The best starting point is to recognize a small fraction of the total time and effort in any organization actually adds value for both internal and external customers. All non-value activities — or waste — can be targeted for removal, step-by-step. I believe as much as 60 percent of the activities performed add no value at all! Eliminating the non-value-added activities is the greatest potential source of improvement in a distributor's performance.
Further, not all value is provided by your organization alone — think suppliers! The reduction of non-value-added activities has to be pursued throughout the whole “Value Stream” — the entire set of activities across all the organizations and departments, internal and external, involved in delivering product or service. Only then can a distributor understand the real cost structure contained within the value stream and focus on optimizing the whole, ultimately resulting in a “benefit stream.”
Lean thinking is exactly what it implies: the conscious effort, tightly focused, to objectively examine one's workplace and working environment. The goals are searching out waste, increasing productivity, lowering total cost and increasing throughput. As part of this search, one must look for evidence of “capacity-constrained resources” — bottlenecks — which limit output, create unneeded inventory or manpower or use unnecessary resources that get in the way of smooth, accurate and timely operations.
Bottlenecks may seem obvious and easy to spot. Many of them, however, are hidden and unrecognized. What we assume to be a bottleneck may really be an “unconstrained resource” where output is actually thwarted by a complex or slow process, but where the impact never has been fully assessed. Quite often, this type of bottleneck is a bureaucratic, paperwork or procedural issue. It may not necessarily be a physical impediment, just an old practice taken for granted. Using lean thinking as a tool to assess one's shop often generates surprising outcomes and can turn constraints into constructive paths for change. Lean thinking provides an operational foundation for service excellence and low total costs.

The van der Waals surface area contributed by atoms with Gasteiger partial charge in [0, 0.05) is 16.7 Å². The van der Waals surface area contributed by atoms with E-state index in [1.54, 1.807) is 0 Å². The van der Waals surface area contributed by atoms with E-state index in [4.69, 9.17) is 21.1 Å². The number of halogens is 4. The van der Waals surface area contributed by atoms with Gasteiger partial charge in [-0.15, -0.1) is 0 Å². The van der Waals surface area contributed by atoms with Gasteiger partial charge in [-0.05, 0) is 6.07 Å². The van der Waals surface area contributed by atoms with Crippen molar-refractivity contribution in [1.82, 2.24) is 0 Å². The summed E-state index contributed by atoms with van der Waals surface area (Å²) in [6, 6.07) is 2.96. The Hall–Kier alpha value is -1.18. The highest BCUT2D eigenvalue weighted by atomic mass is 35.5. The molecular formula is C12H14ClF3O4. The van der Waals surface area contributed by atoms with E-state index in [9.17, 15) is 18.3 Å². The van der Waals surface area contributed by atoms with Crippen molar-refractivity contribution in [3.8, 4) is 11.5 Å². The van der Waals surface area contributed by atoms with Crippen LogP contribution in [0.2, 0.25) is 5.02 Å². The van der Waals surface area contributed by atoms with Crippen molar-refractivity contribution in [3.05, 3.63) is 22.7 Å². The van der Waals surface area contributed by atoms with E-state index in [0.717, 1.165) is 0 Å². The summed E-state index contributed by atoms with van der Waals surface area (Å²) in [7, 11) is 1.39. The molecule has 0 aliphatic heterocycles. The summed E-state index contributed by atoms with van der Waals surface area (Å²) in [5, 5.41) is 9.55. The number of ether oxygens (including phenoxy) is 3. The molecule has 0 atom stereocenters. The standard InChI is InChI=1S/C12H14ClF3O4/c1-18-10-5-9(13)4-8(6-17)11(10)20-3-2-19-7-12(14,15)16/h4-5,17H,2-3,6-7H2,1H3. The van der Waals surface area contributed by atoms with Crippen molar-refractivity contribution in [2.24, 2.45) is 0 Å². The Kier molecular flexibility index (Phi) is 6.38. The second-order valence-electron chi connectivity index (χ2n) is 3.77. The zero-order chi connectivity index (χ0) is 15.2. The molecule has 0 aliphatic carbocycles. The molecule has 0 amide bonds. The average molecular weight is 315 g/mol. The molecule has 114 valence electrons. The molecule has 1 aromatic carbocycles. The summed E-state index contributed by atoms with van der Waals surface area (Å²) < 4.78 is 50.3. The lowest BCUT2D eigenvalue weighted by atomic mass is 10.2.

Identifying the Barriers: What Are The Root Causes and Effects?
In a recent lean implementation, we introduced our client to Kaizen, meaning gradual and orderly continuous improvement, another innovation from Toyota. The company's teams broke down each and every warehouse/distribution center activity — what I often call the “touch points.” In some cases they actually mapped the processes on paper, and examined each one for value — what it lent to the overall process and how it was conducted. In other words, they began to identify the barriers to improvement, or the root causes. These barriers were prioritized through team consensus, based on their perceived impact. In some cases, we did allow low-hanging fruit to be given higher priority so the team would have an opportunity for some quick wins. Among the first barriers identified were:
- Lack of personnel training, cross-training and teamwork
- Too many storage locations for the same product
- Poorly sized storage locations
- Too many picking exceptions; i.e., can't find product, insufficient product, wrong product